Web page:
A Quebec inquiry that examined relations between Indigenous communities and the provincial government has issued a scathing final report that says the province should apologize.
The Viens Commission lays out 142 recommendations for the Quebec government in its final report submitted today.
The first one calls for a "public apology to members of First Nations and Quebec's Inuit for the harm caused by laws, policies, standards and the practices of public service providers."
The inquiry presided over by retired Quebec Superior Court judge Jacques Viens was convened in December 2016 to look into how Indigenous people are treated by the police, the province's youth protection agency, health and social services as well as the justice and correctional systems.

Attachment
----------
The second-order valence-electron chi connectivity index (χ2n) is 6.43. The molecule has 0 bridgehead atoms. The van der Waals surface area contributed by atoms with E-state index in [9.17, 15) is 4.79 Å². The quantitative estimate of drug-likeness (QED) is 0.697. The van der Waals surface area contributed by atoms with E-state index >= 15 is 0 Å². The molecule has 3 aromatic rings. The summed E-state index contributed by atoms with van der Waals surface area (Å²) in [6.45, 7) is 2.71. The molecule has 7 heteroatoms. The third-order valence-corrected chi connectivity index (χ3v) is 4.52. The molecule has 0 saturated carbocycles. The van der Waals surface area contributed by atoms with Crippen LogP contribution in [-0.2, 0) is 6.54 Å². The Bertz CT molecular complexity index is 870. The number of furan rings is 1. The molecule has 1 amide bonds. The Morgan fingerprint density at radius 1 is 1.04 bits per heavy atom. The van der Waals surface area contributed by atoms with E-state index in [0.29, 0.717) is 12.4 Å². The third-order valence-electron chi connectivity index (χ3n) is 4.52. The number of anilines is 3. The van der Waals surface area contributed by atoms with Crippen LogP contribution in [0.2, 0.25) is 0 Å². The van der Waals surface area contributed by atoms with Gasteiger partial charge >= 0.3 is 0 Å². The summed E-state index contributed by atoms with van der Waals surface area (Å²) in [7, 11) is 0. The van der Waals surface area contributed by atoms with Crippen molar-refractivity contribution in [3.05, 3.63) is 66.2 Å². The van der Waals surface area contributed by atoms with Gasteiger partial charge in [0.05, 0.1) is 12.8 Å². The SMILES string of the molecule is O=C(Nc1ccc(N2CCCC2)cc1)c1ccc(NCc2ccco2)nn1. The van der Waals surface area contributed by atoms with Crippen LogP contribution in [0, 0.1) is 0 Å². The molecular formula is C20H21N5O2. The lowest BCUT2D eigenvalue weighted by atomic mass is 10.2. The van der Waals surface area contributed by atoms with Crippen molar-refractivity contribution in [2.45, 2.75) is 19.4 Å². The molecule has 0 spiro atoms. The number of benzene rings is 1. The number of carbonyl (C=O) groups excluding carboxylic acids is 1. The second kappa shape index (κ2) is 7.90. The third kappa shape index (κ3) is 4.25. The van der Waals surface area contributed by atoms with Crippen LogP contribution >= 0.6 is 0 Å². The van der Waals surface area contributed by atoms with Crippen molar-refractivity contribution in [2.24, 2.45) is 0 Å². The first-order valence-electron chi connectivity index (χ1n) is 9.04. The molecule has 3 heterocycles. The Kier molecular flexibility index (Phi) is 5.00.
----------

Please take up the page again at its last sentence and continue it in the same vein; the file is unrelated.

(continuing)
It wrapped up public hearings last December and today published its 520-page report, which concluded that Quebec's Indigenous peoples are victims of "systemic discrimination" in their relations with those departments and agencies.
Premier Francois Legault told Radio-Canada today that preceding governments have a lot to answer for and promised to follow up on the commission's findings.
"We must change the way we provide services to Indigenous peoples in Quebec," Legault said.
This report by The Canadian Press was first published Sept. 30, 2019.